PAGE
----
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On 10/9/2020 at 1:18 PM, simong said:

looking at cruises to alaska in july from sf what is likelyhood they go 

Your cruise will operate as scheduled. Alaska is our favorite cruise location and we sail there yearly (well,,,, except this year). We have an Alaska cruise scheduled in May. We had 5 cancelled cruises in the past year, so we have our fingers crossed. 

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My main concern now is the Canadian ports. US cruising looks like it may be slowly starting. Our cruise is 7/17 out of LA. Keeping our fingers crossed as it will be our 25th wedding anniversary. 

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On 10/9/2020 at 8:50 PM, JAMESCC said:

Yes, I read up on that pandemic lasting about 2 years. That is why I sure "hopefully" and we are bit further ahead in medicine and science then 1918. 
Sent from my Pixel 4 XL using Tapatalk
 

You think? (Not trying to be smart.) Actually, I agree with you.

Edited by HappyCruiserettu
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On 10/9/2020 at 8:23 PM, chipmaster said:

 

You could have said September is so far away this past March, and look where we are, maybe things will change come winter and indeed 6 months is a long time if people willing to make the necessary sacrifices. 

I did. I was seriously considering the Sept cruise, Vancouver/Hawaii/Tahiti. But just because it took seven months so far, that doesn't mean it will take another seven months. I think a lot of progress has been made. 

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5 hours ago, bubbapuck said:

My main concern now is the Canadian ports. US cruising looks like it may be slowly starting. Our cruise is 7/17 out of LA. Keeping our fingers crossed as it will be our 25th wedding anniversary. 

We will be with you celebrating our 35th anniversary

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I'm doing Alaska in July and am feeling pretty hopeful about it.  I work in hospital pharmacy, and we've received direction from the FDA and CDC regarding what the vaccine storage requirements will be once a vaccine is approved.  No ETA for said vaccine, but the fact that they are directing hospitals and public health on the specialized freezers to purchase to store this future vaccine are encouraging to me.  My hospital has just received our -80 degrees celsius freezer, and we are just awaiting the FDA approval and release of the vaccine.  I for one will be first in line with my arm out.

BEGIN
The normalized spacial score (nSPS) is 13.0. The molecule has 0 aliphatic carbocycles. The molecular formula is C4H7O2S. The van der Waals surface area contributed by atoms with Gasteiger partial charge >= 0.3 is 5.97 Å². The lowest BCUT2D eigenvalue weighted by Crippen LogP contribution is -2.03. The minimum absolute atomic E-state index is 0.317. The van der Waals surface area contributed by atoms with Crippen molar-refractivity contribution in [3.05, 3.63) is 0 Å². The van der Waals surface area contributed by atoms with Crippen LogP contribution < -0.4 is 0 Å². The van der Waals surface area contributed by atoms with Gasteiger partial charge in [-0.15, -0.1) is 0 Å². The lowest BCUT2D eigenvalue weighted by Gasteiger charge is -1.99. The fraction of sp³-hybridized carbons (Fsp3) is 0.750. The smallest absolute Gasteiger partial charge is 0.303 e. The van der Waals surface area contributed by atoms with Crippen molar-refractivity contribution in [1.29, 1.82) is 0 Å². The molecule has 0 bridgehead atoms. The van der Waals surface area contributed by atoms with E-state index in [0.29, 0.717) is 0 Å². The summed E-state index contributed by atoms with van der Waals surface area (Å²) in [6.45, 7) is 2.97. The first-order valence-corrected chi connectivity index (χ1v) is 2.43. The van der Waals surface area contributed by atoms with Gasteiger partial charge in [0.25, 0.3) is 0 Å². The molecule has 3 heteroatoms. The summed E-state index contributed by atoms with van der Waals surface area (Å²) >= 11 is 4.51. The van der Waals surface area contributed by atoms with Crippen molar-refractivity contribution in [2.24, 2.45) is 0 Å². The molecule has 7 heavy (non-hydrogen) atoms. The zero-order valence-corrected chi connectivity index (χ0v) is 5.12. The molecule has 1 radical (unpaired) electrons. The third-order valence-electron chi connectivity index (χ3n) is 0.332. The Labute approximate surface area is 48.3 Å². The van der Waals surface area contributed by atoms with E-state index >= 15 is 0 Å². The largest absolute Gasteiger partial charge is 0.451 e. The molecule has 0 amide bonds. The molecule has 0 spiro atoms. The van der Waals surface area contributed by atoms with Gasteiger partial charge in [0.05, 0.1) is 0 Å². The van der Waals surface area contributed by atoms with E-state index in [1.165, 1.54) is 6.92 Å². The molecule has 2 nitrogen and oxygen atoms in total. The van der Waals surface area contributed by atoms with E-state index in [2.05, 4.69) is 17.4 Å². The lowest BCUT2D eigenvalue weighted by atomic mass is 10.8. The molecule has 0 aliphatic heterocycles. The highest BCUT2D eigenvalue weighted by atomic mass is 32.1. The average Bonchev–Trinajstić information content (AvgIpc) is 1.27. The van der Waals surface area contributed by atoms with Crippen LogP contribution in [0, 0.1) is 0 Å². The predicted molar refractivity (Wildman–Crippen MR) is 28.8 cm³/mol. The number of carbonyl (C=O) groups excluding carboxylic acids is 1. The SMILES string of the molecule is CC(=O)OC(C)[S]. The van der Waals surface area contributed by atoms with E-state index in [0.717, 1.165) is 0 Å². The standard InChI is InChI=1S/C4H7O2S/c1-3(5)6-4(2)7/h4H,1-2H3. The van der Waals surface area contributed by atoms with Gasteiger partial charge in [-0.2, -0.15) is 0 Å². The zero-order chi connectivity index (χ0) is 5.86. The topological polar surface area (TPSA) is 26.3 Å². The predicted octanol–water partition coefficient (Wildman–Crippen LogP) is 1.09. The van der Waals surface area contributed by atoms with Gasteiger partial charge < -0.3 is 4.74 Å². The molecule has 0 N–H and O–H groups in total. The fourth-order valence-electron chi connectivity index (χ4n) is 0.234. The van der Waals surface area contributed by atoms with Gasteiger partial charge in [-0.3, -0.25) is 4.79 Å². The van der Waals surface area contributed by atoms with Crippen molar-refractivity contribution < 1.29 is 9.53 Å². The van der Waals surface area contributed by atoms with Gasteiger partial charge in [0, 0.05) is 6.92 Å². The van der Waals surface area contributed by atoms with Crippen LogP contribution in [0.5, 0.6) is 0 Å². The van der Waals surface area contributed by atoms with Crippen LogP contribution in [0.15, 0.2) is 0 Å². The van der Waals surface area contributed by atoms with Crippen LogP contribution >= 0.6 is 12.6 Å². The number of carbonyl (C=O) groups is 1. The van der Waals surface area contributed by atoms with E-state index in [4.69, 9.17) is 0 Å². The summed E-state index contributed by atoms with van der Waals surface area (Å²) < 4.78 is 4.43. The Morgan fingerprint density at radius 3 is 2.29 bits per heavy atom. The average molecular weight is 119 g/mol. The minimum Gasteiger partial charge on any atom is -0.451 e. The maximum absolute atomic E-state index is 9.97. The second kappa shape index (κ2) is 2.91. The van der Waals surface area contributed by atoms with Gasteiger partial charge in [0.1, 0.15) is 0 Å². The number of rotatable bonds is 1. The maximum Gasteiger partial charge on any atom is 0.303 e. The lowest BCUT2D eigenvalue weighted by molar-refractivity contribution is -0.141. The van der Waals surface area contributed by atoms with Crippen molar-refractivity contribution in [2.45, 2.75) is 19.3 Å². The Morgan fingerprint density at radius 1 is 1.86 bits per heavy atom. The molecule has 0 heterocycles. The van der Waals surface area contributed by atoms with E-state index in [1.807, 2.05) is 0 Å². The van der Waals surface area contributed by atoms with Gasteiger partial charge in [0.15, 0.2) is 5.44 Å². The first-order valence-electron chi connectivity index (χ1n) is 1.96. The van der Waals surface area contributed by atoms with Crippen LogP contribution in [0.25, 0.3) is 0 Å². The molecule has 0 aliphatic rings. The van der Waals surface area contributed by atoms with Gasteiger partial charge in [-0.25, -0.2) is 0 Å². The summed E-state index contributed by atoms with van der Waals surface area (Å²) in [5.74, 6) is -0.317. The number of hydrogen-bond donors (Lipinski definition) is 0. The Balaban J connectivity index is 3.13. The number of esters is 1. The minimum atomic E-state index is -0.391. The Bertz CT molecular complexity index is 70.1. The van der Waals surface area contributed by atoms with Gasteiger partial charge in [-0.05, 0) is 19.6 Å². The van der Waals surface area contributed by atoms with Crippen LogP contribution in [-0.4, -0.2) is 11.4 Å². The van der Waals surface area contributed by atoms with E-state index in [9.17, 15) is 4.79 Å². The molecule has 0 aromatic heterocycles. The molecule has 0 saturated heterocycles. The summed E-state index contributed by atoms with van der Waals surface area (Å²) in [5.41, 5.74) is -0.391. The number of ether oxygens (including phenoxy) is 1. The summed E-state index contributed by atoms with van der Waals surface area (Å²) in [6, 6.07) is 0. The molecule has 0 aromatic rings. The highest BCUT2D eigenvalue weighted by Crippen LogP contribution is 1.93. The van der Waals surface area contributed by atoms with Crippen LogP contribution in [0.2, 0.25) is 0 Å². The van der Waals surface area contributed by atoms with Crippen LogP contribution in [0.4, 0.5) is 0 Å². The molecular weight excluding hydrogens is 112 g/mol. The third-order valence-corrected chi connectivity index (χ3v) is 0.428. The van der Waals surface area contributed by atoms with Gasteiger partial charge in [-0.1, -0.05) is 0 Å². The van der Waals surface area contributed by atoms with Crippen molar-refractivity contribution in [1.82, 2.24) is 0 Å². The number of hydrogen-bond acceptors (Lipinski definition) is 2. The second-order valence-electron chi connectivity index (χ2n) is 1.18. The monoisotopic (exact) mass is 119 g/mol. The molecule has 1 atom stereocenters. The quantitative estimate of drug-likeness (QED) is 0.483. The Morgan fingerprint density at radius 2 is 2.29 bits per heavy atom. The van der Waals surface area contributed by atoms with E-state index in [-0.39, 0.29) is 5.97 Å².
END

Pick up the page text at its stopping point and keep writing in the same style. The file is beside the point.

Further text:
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On 10/9/2020 at 7:18 PM, simong said:

looking at cruises to alaska in july from sf what is likelyhood they go 

 

Unlikely. The logistical requirements are simply to great. Based on various public statements, if a vaccine was approved by the end of October sufficient doses for distribution to non essential people would likely occur sometime in June or July 2021. Full inoculation of the population is not likely to occur before late 2022.

 

On 10/10/2020 at 9:40 AM, voljeep said:

Princess staff would be utilized - no locals involved

 

I doubt Canada would cede any border authority to Princess employees. Besides, how would one handle a medical emergency without Canadian intervention?

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I'm doing Alaska in July and am feeling pretty hopeful about it.  I work in hospital pharmacy, and we've received direction from the FDA and CDC regarding what the vaccine storage requirements will be once a vaccine is approved.  No ETA for said vaccine, but the fact that they are directing hospitals and public health on the specialized freezers to purchase to store this future vaccine are encouraging to me.  My hospital has just received our -80 degrees celsius freezer, and we are just awaiting the FDA approval and release of the vaccine.  I for one will be first in line with my arm out.